The school year is just about finished in Minnesota. For those of us with kids in High School, our thoughts turn to the college selection process. What do we need to do before school starts? What should we do next? Here are FIVE tips you may find helpful.
ONE - Choose a college that fits academically, socially, AND financially. And a financial fit inherently means that neither the student nor the parents are over-borrowing (see #2).
TWO -- Borrow an amount no greater than the average first-year salary in your chosen field. If total student loan debt is less than your starting salary, you should be able to repay the debt in 10 years or less. For every $10,000 in loans, you take out, it will be roughly a $100/month loan payment
THREE -- Have the college money talk with your child in the sophomore year of HS, not the spring of senior year when they have fallen in love with a school you can’t afford.
FOUR -- Complete the FAFSA, even if you think you make too much money to qualify for need-based financial aid, because you need the FAFSA to access federal loans and it may also unlock merit aid.
FIVE -- Save in the parent’s name, as opposed to the student’s. Assets held by the parent are assessed at a rate 3.5 times less than those held by the student. A parent-owned 529 Plan is treated as a parental asset, even though the child is the beneficiary.
This information is from my friends at College Inside Track. They are good people. We used them with our kids. You might find them a HUGE help in your college planning process.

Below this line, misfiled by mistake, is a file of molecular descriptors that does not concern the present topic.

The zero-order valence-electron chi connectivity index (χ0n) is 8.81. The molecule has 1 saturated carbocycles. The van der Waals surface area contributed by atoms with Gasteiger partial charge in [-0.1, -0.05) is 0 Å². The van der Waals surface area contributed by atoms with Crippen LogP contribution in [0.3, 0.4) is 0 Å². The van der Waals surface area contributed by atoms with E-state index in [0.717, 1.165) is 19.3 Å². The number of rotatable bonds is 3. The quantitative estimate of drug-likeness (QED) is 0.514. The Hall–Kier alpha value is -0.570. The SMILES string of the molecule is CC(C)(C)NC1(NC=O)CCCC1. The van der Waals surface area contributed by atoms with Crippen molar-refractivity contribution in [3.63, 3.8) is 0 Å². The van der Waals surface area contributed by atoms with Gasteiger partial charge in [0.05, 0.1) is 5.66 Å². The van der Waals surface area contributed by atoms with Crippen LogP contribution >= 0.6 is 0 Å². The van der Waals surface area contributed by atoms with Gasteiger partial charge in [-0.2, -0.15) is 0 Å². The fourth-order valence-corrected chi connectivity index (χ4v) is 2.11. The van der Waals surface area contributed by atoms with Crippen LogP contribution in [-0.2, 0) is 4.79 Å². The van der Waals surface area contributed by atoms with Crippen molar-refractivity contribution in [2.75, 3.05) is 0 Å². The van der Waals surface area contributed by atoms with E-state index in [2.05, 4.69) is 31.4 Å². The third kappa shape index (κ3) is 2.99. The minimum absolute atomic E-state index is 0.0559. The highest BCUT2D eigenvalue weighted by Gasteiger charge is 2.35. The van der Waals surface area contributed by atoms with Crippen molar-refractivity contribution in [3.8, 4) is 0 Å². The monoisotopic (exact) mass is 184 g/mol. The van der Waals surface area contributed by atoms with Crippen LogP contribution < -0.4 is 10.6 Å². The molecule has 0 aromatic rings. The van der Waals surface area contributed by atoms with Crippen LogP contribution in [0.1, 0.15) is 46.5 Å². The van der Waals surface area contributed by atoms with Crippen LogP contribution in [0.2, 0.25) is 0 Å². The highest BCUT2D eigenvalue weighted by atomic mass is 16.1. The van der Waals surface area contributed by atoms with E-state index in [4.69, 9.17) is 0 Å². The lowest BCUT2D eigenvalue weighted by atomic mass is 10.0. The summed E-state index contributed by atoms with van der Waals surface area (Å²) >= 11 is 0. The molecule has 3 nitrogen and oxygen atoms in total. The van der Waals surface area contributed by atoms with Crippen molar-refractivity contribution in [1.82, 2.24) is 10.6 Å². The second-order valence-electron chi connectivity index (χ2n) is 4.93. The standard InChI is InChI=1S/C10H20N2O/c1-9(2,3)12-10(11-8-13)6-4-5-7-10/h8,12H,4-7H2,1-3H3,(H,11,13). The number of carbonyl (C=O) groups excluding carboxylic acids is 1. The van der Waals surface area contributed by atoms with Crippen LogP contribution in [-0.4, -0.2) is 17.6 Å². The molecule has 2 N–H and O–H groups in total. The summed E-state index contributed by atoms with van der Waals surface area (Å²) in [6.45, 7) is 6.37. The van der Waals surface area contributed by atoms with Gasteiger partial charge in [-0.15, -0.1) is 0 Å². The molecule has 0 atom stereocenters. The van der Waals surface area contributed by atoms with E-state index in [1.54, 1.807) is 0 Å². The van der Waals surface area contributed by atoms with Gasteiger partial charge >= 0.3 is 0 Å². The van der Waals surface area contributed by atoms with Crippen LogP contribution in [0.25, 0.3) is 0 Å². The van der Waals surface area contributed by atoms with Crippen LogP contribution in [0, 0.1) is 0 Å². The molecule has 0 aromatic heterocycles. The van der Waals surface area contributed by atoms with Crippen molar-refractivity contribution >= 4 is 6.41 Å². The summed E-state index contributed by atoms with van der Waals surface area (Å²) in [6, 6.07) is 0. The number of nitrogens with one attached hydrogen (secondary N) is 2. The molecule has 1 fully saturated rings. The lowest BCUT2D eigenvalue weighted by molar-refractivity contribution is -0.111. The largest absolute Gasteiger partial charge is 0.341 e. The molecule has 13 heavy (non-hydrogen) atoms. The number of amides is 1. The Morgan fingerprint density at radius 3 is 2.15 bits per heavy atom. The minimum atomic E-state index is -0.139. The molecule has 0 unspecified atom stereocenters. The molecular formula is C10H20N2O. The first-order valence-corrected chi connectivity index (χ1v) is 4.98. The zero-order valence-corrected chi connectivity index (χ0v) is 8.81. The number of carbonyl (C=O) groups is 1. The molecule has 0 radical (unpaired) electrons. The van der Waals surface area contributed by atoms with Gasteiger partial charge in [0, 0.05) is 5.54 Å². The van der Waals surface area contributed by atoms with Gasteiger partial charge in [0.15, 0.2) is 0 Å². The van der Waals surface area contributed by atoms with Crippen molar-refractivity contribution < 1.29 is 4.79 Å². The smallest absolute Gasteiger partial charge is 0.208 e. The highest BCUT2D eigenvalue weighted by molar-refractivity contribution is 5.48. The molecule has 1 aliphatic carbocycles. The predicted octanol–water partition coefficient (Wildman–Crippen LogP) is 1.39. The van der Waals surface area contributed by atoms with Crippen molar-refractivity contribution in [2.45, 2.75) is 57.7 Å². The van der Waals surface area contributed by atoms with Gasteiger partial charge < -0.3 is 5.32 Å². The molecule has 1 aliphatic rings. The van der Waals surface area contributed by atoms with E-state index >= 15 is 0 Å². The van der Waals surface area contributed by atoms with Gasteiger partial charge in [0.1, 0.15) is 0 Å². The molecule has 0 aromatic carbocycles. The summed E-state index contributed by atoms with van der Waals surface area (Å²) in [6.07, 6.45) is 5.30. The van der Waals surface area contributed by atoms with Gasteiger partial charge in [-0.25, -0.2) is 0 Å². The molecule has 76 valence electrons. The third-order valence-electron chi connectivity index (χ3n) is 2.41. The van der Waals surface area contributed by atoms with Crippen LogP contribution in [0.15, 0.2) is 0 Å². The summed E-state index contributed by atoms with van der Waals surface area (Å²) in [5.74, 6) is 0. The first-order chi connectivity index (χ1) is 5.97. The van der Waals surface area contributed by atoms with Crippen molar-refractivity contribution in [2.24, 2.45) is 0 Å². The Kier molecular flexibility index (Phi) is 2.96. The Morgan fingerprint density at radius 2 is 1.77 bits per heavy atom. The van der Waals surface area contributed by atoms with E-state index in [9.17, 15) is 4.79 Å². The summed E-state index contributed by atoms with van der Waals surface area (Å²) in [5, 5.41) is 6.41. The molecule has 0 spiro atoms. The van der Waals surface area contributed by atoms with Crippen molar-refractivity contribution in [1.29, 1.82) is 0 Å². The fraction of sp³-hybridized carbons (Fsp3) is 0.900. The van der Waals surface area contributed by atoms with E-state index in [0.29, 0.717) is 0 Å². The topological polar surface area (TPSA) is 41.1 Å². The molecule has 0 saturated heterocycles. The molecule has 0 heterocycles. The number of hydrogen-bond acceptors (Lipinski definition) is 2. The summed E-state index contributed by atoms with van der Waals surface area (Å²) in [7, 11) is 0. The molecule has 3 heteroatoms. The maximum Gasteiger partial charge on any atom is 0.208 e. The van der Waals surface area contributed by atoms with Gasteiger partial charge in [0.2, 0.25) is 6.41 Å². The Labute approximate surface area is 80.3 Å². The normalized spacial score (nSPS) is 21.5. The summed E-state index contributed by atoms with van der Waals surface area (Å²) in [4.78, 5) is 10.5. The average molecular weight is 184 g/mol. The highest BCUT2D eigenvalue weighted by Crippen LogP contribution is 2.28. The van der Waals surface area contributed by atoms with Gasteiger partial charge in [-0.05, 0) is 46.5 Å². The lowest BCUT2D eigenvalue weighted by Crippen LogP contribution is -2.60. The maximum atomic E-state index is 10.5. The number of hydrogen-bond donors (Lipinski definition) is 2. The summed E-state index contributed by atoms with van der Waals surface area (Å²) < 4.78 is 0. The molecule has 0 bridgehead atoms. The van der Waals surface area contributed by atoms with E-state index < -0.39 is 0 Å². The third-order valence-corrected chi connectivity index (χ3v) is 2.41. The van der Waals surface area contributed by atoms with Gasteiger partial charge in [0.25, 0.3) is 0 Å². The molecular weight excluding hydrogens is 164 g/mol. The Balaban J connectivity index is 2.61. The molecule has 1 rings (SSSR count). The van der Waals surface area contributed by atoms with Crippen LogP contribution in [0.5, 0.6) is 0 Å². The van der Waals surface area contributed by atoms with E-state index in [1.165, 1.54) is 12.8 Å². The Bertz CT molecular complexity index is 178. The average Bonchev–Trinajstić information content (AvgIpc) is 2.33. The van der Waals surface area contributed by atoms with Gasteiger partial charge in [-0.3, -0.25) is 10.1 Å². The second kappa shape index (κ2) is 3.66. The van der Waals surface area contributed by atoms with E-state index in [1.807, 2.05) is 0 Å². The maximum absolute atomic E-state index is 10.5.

If you are curious, follow this LINK to set up a time to talk with them for free.
And, if college planning has you wondering about the Big Picture of your overall financial plan. I would be honored to talk about that with you. Follow this LINK to find a time for us to talk.
A great place to start looking for the right advisor is to talk with a couple of CERTIFIED FINANCIAL PLANNER™ professionals.
To find a CFP® professional near you, start your search here.
As you visit with financial planners, I suggest a couple of things to check:
- Is the advisor always the client’s advocate – a fiduciary advisor?
- Is the advisor paid by clients, not financial product manufacturer or distribution network? That would be a fee-only advisor.
These two points help assure that you are working with a professional who is committed to your best interest at all times. It seems sort of obvious to me that a professional would work in this way, but it’s not automatic.
A fiduciary, fee-first, CFP® professional can help you make great retirement income choices and develop a comprehensive financial plan that is driven by your goals and priorities and addresses all aspects of your financial life. With a big-picture approach, you will be better prepared to understand your options at every step along the way.
Yes, I am a CFP® professional. I’m always a fiduciary and I work on a fee basis. And yes, I’m still taking on a few great families to be part of my financial planning practice.
If this article has you thinking about your own circumstances, contact my office at email@example.com. I am always happy to meet with people who are working on their retirement plans. Dunncreek Advisors does not provide legal or tax advice, nor is this article intended to do so.